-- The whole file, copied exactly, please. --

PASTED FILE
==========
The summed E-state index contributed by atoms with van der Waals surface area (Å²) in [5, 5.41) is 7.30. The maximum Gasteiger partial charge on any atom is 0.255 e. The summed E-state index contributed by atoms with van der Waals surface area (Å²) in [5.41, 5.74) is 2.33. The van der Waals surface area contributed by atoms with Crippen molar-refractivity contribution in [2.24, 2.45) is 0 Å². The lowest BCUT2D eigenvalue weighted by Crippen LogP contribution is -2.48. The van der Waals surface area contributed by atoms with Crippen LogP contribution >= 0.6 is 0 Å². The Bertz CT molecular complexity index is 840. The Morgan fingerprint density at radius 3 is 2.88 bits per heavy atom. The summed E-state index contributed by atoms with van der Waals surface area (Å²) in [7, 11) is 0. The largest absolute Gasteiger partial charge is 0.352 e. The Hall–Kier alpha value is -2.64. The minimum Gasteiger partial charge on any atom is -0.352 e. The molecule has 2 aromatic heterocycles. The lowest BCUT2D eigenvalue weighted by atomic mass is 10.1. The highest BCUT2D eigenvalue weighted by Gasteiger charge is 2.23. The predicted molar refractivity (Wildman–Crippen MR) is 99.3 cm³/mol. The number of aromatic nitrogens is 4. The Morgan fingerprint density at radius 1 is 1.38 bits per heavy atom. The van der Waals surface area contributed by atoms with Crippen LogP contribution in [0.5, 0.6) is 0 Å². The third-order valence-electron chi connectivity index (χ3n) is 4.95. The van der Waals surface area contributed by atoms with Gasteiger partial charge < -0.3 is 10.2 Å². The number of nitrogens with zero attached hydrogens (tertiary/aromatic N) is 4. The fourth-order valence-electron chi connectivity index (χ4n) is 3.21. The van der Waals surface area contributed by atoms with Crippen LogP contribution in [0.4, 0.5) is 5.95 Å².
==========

The summed E-state index contributed by atoms with van der Waals surface area (Å²) in [5, 5.41) is 7.30. The maximum Gasteiger partial charge on any atom is 0.255 e. The summed E-state index contributed by atoms with van der Waals surface area (Å²) in [5.41, 5.74) is 2.33. The van der Waals surface area contributed by atoms with Crippen molar-refractivity contribution in [2.24, 2.45) is 0 Å². The lowest BCUT2D eigenvalue weighted by Crippen LogP contribution is -2.48. The van der Waals surface area contributed by atoms with Crippen LogP contribution >= 0.6 is 0 Å². The Bertz CT molecular complexity index is 840. The Morgan fingerprint density at radius 3 is 2.88 bits per heavy atom. The summed E-state index contributed by atoms with van der Waals surface area (Å²) in [7, 11) is 0. The largest absolute Gasteiger partial charge is 0.352 e. The Hall–Kier alpha value is -2.64. The minimum Gasteiger partial charge on any atom is -0.352 e. The molecule has 2 aromatic heterocycles. The lowest BCUT2D eigenvalue weighted by atomic mass is 10.1. The highest BCUT2D eigenvalue weighted by Gasteiger charge is 2.23. The predicted molar refractivity (Wildman–Crippen MR) is 99.3 cm³/mol. The number of aromatic nitrogens is 4. The Morgan fingerprint density at radius 1 is 1.38 bits per heavy atom. The van der Waals surface area contributed by atoms with Crippen LogP contribution in [0.5, 0.6) is 0 Å². The third-order valence-electron chi connectivity index (χ3n) is 4.95. The van der Waals surface area contributed by atoms with Gasteiger partial charge < -0.3 is 10.2 Å². The number of nitrogens with zero attached hydrogens (tertiary/aromatic N) is 4. The fourth-order valence-electron chi connectivity index (χ4n) is 3.21. The van der Waals surface area contributed by atoms with Crippen LogP contribution in [0.4, 0.5) is 5.95 Å².